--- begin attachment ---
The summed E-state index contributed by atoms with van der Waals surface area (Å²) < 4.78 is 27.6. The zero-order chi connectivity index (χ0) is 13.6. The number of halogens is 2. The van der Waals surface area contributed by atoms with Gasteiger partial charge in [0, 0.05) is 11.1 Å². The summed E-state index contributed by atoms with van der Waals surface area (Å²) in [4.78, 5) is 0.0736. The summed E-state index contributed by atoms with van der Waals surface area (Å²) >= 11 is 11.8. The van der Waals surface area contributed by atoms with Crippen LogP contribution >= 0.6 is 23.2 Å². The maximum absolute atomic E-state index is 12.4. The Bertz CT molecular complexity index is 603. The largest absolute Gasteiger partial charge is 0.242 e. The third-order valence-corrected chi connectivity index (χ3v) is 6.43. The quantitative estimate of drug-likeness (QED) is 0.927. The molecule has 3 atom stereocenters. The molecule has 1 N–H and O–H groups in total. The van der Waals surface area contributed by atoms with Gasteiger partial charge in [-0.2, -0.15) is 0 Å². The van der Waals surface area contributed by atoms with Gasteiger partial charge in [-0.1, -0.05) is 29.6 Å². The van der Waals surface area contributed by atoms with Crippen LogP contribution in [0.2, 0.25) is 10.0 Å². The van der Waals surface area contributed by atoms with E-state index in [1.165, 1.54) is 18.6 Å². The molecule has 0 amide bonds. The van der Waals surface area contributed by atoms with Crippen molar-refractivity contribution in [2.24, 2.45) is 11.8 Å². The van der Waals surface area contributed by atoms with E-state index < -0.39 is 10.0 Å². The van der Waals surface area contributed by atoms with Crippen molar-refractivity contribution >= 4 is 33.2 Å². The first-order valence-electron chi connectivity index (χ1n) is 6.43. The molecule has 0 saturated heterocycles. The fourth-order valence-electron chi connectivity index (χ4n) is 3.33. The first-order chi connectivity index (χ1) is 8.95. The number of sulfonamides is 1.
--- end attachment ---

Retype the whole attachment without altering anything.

The summed E-state index contributed by atoms with van der Waals surface area (Å²) < 4.78 is 27.6. The zero-order chi connectivity index (χ0) is 13.6. The number of halogens is 2. The van der Waals surface area contributed by atoms with Gasteiger partial charge in [0, 0.05) is 11.1 Å². The summed E-state index contributed by atoms with van der Waals surface area (Å²) in [4.78, 5) is 0.0736. The summed E-state index contributed by atoms with van der Waals surface area (Å²) >= 11 is 11.8. The van der Waals surface area contributed by atoms with Crippen LogP contribution >= 0.6 is 23.2 Å². The maximum absolute atomic E-state index is 12.4. The Bertz CT molecular complexity index is 603. The largest absolute Gasteiger partial charge is 0.242 e. The third-order valence-corrected chi connectivity index (χ3v) is 6.43. The quantitative estimate of drug-likeness (QED) is 0.927. The molecule has 3 atom stereocenters. The molecule has 1 N–H and O–H groups in total. The van der Waals surface area contributed by atoms with Gasteiger partial charge in [-0.2, -0.15) is 0 Å². The van der Waals surface area contributed by atoms with Gasteiger partial charge in [-0.1, -0.05) is 29.6 Å². The van der Waals surface area contributed by atoms with Crippen LogP contribution in [0.2, 0.25) is 10.0 Å². The van der Waals surface area contributed by atoms with E-state index in [1.165, 1.54) is 18.6 Å². The molecule has 0 amide bonds. The van der Waals surface area contributed by atoms with Crippen molar-refractivity contribution in [2.24, 2.45) is 11.8 Å². The van der Waals surface area contributed by atoms with E-state index < -0.39 is 10.0 Å². The van der Waals surface area contributed by atoms with Crippen molar-refractivity contribution >= 4 is 33.2 Å². The first-order valence-electron chi connectivity index (χ1n) is 6.43. The molecule has 0 saturated heterocycles. The fourth-order valence-electron chi connectivity index (χ4n) is 3.33. The first-order chi connectivity index (χ1) is 8.95. The number of sulfonamides is 1.